This tutorial will consists of five main sections. I will first introduce the basic concepts behind Holoviews/Geoviews and Panel which are the main libraries we are going to use to add interactive exploration tools for data exploration and model training/evaluation, all in a single Jupyter notebook. This will take ~15 minutes. The rest of the tutorial will flow in the order of the general neural network training workflow, while integrating these libraries at each step. I will leave the last <10 minutes for questions.

  • Step 0: Introduction to Holoviews/Geoviews and Panel [15mins]
  • Step 1: Explore your dataset with Holoviews/Geoviews [15mins]
  • Step 2: Build an easily-configurable neural network model with param [15mins]
  • Step 3: Monitor your training process through an interactive GUI [15mins]
  • Step 4: Analyze your learned model on new images + Understand what your model has learned by looking at intermediate feature maps with Holoviews and Panel [15mins]
  • Q/A [5~10 mins]
Step 0: Introduction to HoloViews libraries

In this introductory section, I will go over the basic concepts behind the HoloViews libraries. I will provide simple examples that show how we can replace any Matplotlib plot calls with equivalent calls in Holoviews/Geoviews with no hassle, and build easy tools to interact with your data.

Step 1: Explore your dataset

The first step in building a machine learning model is to understand your dataset. For the scope of this tutorial (ie.semantic segmentation of road types from satellite images), we will use the SpaceNet datasets. More details on how to get the data as well as how the data are collected and annotated can be found here. The original dataset is very large (>100GB) and requires a lot of preprocessing to be useful for training. For example, the RGB images are 16bits of size 1300x1300, and the "target" roads are vector lines (as opposed to raster images), which means they need to be rasterized. I have prepared a smaller sample dataset consisting of the RGB images converted to 8bits and cropped to 520x520 size, as well as road buffers as rasters which can be easily used as the target images. I will share the dataset to accompany my tutorial. The shared dataset will consists of input RGB images and target mask images. Each pixel of a target image will contain one of the labels in {'highway', 'track', 'dirt', 'others'} (as uint8).

The focus of this section is to show how to build a GUI-like visualization of a satellite dataset within a Jupyter notebook using Holoviews/Geoviews. See Figure 1 (in the shared Google Drive) for an example. Unlike a static plot (eg. one that is generated from Matplotlib), one can hover over the Holoviews plot to inspect the labels at each pixel of the mask image or to check the lat/lon locations. Furthermore I will show how you can trigger more complicated computations (eg. compute road length within a selected zone), while interacting with the plot directly, eg. selecting a region by mouse drag, clicking a lat/lon by mouse click.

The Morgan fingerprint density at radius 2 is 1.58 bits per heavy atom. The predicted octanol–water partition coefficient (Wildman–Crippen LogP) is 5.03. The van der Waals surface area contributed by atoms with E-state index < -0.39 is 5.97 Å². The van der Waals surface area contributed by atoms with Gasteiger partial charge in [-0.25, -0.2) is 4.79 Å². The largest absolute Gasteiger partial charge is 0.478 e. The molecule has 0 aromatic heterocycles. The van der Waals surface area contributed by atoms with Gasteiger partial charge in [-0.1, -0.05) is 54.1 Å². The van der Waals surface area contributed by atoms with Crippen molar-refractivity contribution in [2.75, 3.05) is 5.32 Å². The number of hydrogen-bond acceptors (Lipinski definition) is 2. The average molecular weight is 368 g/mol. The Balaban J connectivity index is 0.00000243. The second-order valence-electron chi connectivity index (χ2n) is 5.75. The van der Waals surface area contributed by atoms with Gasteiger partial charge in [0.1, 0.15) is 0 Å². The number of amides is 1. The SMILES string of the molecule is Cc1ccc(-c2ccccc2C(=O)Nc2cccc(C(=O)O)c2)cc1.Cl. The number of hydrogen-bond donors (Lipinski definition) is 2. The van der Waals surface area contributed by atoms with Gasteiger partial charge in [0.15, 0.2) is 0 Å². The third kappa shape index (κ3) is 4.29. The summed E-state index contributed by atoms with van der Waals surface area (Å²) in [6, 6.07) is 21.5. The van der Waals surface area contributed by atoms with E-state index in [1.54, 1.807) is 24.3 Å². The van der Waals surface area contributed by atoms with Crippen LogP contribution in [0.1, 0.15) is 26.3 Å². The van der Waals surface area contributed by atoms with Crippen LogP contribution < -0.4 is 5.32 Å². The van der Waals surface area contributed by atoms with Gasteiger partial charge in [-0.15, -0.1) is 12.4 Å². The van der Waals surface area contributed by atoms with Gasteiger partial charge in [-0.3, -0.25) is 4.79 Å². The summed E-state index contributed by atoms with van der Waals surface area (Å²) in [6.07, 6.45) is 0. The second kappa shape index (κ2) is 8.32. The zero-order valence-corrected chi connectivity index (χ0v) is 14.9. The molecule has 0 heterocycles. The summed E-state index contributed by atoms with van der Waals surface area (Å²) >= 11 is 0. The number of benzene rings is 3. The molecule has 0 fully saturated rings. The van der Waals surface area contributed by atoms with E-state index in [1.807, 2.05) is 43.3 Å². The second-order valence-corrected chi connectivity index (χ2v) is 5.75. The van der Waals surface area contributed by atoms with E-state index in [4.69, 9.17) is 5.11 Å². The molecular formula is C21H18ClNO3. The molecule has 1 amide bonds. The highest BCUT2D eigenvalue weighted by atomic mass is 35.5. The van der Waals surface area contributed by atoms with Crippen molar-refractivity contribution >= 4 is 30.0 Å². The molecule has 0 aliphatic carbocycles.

The second example will show how this interactive plot can extended to incorporate external information (eg. roadlines from OpenStreetMap) to easily compare with your own dataset. See Figure 2 (in the shared Google Drive) for a snapshot of such tool. In this example, as you select different RGB filenames (of your dataset), you have an option to click on the 'click to download OSM' to download the corresponding region's OSM road data, and visualize it as an interactive map.

Step 2: Monitor the training process

In this section, I will show how to wrap around a PyTorch's NN model with param's `Parametrized' class to expose its hyperparameters as tunable parameters. Using the GUI representation of the NN model, we can control the (hyper)parameter configurations more intuitively, and study their effects. Its seamless integration into a Jupyter notebook facilitates the experimental side of machine learning training pocess.

Step 3: Interactively test your trained model on the new data
Step 4: Understand what the model has learned

I will conclude the tutorial by summarzing the main takeaways and providing pointers to useful resources:

  • General
    • Github repo for this talk
    • Link to HoloViews libraries
    • more: DataShader
    • PyTorch, torchvision
  • Geospatial Data
    • remote sensing data: google-earth-engine
    • libraries: xarray, dash, rasterio, geopandas